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Cornflour


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7 replies to this topic

#1 chelly1

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Posted 21 April 2005 - 09:44 AM

Hi is cornflour gluten free just bought a box from supermarket and it say's suitable for vegaterians but nothing about being gluten free but on list of ingrediants all it says is cornflour.. hope no one's thinking i'm being silly but this diet is a bit confusing and supermarket labeling is getting better but not every thing is marked up yet can any one help please thankyou :unsure:
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#2 celiac3270

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Posted 21 April 2005 - 10:31 AM

It's not a silly question....there are no such things as silly questions here since many of us started out not knowing what celiac disease or gluten was in the first place.

Stuff in your supermarket almost always will not mention that it's suitable for celiacs...you need to call to ask on most things. In the case of corn flour, however, being that it only has that one ingredient (corn), it is gluten-free.
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#3 kvogt

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Posted 21 April 2005 - 06:15 PM

chelly1,

If you are in the UK, then cornflour is what we call corn (maize) starch and is gluten-free. In the US, cornflour is maize, milled to flour consistency. Nice for fried foods.
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#4 chelly1

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Posted 22 April 2005 - 12:53 AM

:D thanks every one for your help this diet is confusing isn't it thanks again
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#5 debmidge

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Posted 22 April 2005 - 01:46 AM

My only comment on this is that I have been buying corn flour for years - even prior to my husband being diagnosed with celiac disease. He noticed that perhaps certain brands could be cross contaminated as their packaging doesn't state GLUTEN FREE and they are:

Shiloh Farms
Bob's Red Mill


He had reaction from these...or we at least think these were the problem.


I use Ener-G Brand corn mix and use it in place of the corn flour in my receipe. It works the same as the above two.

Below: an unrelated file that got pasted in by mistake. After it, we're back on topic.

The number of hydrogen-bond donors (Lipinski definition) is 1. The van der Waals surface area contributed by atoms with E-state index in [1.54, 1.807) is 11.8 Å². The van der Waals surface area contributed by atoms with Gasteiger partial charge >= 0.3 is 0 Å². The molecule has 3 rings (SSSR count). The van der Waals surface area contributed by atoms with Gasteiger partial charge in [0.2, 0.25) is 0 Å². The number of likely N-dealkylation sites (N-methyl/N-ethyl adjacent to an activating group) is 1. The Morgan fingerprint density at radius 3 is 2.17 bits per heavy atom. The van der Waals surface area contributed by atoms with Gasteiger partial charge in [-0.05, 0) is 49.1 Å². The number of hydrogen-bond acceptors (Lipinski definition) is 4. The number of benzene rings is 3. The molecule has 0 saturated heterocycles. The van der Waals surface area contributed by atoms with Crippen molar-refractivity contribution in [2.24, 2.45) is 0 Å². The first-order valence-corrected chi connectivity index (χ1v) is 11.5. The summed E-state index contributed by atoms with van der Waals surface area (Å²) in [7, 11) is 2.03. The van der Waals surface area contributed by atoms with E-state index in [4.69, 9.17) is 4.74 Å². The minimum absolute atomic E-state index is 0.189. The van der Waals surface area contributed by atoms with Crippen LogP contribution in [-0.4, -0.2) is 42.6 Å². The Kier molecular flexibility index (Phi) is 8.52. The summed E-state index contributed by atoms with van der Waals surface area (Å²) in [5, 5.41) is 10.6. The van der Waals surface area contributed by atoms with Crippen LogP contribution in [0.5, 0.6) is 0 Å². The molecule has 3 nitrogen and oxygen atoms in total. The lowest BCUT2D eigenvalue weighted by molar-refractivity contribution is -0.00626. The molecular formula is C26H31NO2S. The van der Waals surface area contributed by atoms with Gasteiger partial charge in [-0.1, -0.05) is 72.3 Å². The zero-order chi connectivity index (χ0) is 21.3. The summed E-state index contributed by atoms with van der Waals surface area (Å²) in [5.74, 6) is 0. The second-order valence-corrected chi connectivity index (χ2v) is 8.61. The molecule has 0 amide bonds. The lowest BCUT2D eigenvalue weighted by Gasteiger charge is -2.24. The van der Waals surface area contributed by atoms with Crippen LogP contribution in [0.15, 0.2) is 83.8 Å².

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Husband has Celiac Disease and
Husband misdiagnosed for 27 yrs -
The misdiagnosis was: IBS or colitis
Mis-diagnosed from 1977 to 2003 by various gastros including one of the largest,
most prestigious medical groups in northern NJ which constantly advertises themselves as
being the "best." This GI told him it was "all in his head."
Serious Depressive state ensued
Finally Diagnosed with celiac disease in 2003
Other food sensitivities: almost all fruits, vegetables, spices, eggs, nuts, yeast, fried foods, roughage, soy.
Needs to gain back at least 25 lbs. of the 40 lbs pounds he lost - lost a great amout of body fat and muscle
Developed neuropathy in 2005
Now has lymphadema 2006
It is my opinion that his subsequent disorders could have been avoided had he been diagnosed sooner by any of the dozen or so doctors he saw between 1977 to 2003

#6 skbird

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Posted 22 April 2005 - 07:35 AM

I have been using the Bob's Red Mill brand and didn't notice any problems with it. Then I read that it's not run on dedicated lines. But I have only had one package and maybe got lucky. I would love to find a brand that is run on dedicated lines.

Stephanie
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Diagnosed by food challenge, 10/04
Gluten-free since 10/04
Gluten-sensitive genes: HLA-DQ 1,3 (Subtype 6,9)
Interstitial Cystitis, 7/07
Fibromyalgia, 6/11

#7 chelly1

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Posted 22 April 2005 - 08:05 AM

:huh: shopping for things is so hard, things u think are gluten-free turn out not to be or the other way around :) however my local supermarket sainsburys are getting so much better and have started to mark up a gluten-free label on all there products but i suppose this takes time so shopping is becoming easier :D but i still read all the labels i have found a few mistakes and had to telephone the head office to inform them and tell them how ill a simple mistake can cause a person with celiac disease ;) things are improving i think i'm just impatient thanks for all the handy hints on the cornflour i'm so glad i found this chat room its been so helpful at last people who understand :D
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#8 tarnalberry

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Posted 22 April 2005 - 09:00 AM

cross contamination is a hard one to avoid, and I've been using Bob's stuff (the gluten-free ingredient items not produced in their gluten-free plan) without a problem, but some people do notice problems. it's not - by the anecdotal evidence - like the contamination problems that Arrowhead Mills was having (at least a little while ago) but still a risk.

if it's not specifically masa you're looking for, maybe home grinding is an option? (I don't know how to do the cooking in lime (not the fruit, the mineral) thing...)
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Tiffany aka "Have I Mentioned Chocolate Lately?"
Inconclusive Blood Tests, Positive Dietary Results, No Endoscopy
G.F. - September 2003; C.F. - July 2004
Hiker, Yoga Teacher, Engineer, Painter, Be-er of Me
Bellevue, WA


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